President Biden said on Thursday that an energy, tax and health care agreement reached with Senator Joe Manchin III of West Virginia would relieve inflation and bring down the cost of living for American families. That key promise helped bring the centrist senator on board for a bill that carries the remnants of the president’s expansive domestic agenda.
Taming inflation has become a top priority for Democrats and Mr. Biden, who has seen his approval rating sink as Americans have faced soaring costs for food, gas, rent and other goods and services. With few policy levers under his immediate control to beat back rapid price gains, Mr. Biden sought to portray the new package as an economic salve that would put money back in consumers’ pocketbooks.
The extent to which the package, known as the Inflation Reduction Act, could alleviate the most rapid price gains in 40 years remains to be seen. But many economists agreed that the tax and other provisions would likely help reduce price pressures somewhat, although the overall effect is likely to be modest and potentially will not be felt for months or years.
The plan centers on nearly $370 billion in tax incentives and spending programs meant to encourage consumers, businesses and electric utilities to switch to lower-emission sources of energy on the road and in electricity generation. It also includes nearly $300 billion in federal spending savings, to be achieved by giving Medicare the power to negotiate for lower prescription drug prices, and money to lower health insurance premiums for 13 million people who get their insurance via the Affordable Care Act.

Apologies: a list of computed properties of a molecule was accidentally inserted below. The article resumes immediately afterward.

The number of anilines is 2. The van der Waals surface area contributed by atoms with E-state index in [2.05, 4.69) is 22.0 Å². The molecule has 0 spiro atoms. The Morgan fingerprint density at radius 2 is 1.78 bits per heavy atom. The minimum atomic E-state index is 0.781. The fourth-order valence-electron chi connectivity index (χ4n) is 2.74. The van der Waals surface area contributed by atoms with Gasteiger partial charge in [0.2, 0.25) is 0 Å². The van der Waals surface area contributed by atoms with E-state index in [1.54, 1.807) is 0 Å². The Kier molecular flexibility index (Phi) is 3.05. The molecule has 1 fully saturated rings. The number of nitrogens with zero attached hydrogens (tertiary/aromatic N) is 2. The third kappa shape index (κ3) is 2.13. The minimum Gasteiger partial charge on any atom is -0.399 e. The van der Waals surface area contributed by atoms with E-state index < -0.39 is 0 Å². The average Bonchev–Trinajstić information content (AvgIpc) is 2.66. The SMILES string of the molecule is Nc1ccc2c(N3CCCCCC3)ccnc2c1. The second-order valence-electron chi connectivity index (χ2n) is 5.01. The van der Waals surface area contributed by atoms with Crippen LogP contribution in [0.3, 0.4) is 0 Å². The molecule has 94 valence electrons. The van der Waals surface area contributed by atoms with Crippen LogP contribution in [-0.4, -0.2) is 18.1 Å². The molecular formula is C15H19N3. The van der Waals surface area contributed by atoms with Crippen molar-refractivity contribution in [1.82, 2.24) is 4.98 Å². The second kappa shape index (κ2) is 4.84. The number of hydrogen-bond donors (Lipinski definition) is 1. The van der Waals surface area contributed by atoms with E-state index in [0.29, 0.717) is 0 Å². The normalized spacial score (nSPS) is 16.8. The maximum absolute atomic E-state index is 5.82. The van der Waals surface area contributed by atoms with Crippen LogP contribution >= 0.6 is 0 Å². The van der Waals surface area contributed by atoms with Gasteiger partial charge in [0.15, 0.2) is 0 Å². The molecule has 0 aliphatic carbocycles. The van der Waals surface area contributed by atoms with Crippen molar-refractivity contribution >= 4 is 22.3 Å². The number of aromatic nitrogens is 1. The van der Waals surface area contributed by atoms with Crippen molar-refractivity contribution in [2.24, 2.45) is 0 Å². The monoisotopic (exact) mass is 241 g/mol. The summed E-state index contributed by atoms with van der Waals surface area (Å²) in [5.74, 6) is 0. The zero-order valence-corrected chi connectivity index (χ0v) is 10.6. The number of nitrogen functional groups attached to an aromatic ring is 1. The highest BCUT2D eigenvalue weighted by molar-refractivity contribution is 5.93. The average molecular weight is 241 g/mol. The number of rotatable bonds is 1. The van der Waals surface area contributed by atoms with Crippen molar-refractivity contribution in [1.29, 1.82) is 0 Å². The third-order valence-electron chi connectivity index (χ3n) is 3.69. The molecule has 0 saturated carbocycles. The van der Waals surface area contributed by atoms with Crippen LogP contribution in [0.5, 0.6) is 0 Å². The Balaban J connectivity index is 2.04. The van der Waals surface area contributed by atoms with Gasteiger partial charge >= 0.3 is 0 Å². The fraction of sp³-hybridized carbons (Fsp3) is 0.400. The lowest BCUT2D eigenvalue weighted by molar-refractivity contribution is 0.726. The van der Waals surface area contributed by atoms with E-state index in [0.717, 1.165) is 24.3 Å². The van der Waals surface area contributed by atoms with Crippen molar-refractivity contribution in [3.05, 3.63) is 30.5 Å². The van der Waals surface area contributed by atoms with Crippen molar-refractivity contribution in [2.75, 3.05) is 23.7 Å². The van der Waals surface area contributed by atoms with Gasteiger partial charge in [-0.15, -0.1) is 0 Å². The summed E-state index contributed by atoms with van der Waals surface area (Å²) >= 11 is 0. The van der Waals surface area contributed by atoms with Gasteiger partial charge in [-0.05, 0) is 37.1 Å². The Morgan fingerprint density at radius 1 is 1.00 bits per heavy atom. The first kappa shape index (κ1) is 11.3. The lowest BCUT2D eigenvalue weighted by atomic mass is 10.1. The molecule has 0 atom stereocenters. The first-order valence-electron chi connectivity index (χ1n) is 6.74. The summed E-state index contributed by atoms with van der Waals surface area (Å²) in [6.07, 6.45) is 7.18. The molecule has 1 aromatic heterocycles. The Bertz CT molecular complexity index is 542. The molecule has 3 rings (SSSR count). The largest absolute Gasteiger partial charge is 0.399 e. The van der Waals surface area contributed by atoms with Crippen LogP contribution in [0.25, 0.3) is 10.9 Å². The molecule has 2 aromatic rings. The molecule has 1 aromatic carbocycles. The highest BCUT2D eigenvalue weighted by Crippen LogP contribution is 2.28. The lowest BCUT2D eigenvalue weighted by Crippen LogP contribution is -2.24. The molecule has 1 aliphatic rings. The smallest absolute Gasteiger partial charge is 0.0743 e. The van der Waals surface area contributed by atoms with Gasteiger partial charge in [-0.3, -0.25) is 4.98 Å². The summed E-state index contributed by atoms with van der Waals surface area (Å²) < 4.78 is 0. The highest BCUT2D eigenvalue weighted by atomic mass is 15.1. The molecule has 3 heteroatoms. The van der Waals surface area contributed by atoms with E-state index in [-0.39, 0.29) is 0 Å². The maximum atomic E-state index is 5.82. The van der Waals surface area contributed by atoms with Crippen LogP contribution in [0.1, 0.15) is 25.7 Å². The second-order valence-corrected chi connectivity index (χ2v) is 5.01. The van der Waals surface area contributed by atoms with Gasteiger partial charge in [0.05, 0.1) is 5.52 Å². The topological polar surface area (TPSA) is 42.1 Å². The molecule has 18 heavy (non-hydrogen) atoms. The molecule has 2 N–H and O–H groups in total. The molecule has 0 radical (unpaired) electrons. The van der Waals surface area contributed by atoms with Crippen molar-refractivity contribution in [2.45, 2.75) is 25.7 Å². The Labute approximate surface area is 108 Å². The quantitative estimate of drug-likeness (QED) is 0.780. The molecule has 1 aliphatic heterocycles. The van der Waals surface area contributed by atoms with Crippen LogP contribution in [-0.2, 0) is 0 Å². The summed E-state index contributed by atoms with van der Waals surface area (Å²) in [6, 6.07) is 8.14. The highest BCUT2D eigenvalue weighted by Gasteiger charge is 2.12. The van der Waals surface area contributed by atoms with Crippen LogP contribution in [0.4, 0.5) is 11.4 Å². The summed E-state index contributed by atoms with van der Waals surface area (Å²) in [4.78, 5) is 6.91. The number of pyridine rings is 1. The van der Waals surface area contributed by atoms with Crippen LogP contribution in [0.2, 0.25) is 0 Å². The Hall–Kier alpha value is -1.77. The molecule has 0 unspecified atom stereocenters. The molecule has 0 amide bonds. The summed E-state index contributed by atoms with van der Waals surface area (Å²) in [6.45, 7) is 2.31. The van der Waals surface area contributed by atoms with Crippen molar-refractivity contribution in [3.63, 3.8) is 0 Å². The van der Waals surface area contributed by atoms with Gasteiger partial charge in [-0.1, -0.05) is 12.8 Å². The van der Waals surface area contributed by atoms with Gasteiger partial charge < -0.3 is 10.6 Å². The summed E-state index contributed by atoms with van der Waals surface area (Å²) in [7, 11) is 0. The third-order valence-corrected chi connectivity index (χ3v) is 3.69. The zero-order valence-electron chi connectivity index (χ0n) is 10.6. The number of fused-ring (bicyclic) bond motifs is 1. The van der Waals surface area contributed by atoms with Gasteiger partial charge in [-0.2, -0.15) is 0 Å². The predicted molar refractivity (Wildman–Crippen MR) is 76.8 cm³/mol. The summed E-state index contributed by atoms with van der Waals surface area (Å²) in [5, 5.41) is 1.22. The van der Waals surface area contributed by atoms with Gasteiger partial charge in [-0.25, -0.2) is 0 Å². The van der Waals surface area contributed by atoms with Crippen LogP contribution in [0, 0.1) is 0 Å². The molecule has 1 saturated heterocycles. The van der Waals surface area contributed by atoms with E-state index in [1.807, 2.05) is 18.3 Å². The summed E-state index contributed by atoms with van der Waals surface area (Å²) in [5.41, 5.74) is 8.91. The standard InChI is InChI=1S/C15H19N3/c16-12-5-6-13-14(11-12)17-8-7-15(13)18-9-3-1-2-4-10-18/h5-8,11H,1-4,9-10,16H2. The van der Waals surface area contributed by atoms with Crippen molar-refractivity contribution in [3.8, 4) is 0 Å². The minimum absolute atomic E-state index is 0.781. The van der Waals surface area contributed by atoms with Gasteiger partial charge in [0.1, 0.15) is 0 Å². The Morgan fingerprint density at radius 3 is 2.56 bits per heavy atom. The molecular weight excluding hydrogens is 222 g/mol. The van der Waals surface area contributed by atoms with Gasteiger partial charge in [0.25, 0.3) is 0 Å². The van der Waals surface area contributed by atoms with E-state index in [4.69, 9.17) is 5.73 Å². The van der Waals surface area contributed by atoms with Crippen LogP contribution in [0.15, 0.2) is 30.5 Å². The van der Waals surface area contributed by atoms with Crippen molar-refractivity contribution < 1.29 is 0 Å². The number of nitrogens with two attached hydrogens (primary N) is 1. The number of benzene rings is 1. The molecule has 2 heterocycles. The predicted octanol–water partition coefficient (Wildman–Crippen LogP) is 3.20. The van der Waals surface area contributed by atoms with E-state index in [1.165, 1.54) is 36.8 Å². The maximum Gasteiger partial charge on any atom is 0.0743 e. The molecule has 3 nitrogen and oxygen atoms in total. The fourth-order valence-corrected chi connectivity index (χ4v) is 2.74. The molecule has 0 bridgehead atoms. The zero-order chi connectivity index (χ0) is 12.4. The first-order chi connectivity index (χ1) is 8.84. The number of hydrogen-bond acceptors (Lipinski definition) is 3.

Mr. Biden said that health savings from those moves would amount to $800 per family per year, and that the energy provisions would bring down family energy bills “by hundreds of dollars.”
The new spending and tax credits would be more than offset by a $313 billion tax increase on large multinational corporations that currently reduce their tax bills below an effective rate of 15 percent, along with a new crackdown by the Internal Revenue Service on businesses and high-earning individuals that evade taxes. It would raise more than it spends, which would have the effect of reducing the federal budget deficit by $300 billion.
As a result, the bill could help mitigate inflation in two ways. Reducing the federal budget deficit should reduce consumer spending power in the economy, at least somewhat. In particular, it could take money from high earners, via increased tax enforcement, and large corporations. Its investments in emerging low-emission energy sectors could speed …….